Having the self-awareness to focus on areas where a founder may excel, such as product and motivation, and letting a professional CEO take the reins can net everyone a lot of money by effectively protecting the value of their equity.

Clean up every funding dollar available

Latin American companies are competing for a very small pool of capital. There is the wrong perception that local early-stage and continuity funds are well capitalized because they raised record amounts in 2020 and 2021.

We don’t believe this is the case, as most funds are already 20%-40% allocated, and their priority will be to protect their portfolios.

Latin American startups are competing with their industry peers, as well as every other Series A+ company, for the same pool of supply.

Address local issues

By solving local issues, startups will build pricing power, which should allow them to thrive. For example:

Universo Online, a web portal and online service provider that competed with AOL in Latin America, leveraged its traditional media and online marketing expertise, particularly its Portuguese-language content, to maintain its relevance.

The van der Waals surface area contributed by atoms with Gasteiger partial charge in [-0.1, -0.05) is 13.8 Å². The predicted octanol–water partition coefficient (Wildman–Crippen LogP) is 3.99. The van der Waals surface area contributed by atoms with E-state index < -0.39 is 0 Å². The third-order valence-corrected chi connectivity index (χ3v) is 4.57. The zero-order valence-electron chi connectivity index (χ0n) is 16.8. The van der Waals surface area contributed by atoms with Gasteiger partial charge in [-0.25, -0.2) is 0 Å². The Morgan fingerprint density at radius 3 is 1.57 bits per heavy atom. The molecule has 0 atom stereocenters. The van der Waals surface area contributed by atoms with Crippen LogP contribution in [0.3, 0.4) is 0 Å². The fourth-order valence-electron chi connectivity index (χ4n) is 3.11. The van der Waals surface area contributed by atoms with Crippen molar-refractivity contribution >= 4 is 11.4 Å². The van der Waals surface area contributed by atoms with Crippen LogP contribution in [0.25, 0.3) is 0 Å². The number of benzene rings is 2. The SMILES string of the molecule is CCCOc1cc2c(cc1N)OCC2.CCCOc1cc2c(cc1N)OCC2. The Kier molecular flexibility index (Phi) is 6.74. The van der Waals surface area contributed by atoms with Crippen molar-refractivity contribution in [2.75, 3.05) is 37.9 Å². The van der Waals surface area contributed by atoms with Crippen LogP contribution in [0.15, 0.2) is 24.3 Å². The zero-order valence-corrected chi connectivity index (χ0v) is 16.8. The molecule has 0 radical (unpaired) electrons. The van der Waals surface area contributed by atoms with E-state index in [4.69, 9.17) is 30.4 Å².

Recently, Intuit announced the end of QuickBooks in Brazil, which faced strong competition from local players such as Contabilizei, Conta Azul and other ERP platforms.

Take advantage of this crisis

Focus on vertical acquisitions instead of product expansion. Take advantage of the massive pool of talent in the market because of the layoffs and rope them in to improve products and operations. Strive for high margins and low burn rates, and be there for your clients.

Latin America has changed in the last few years, but most of the positive developments that we’ve seen come about are here to stay. The $35 billion invested by VCs over the past three years has created a new industry with millions of software developers and IT professionals.

The next MercadoLibre, Banco Inter and Nubank are being created right now — this is just natural selection.

Disclaimer: Volpe Capital is an investor in UOL Edtech, a Universo Online company.

Read the article published on TechCrunch here.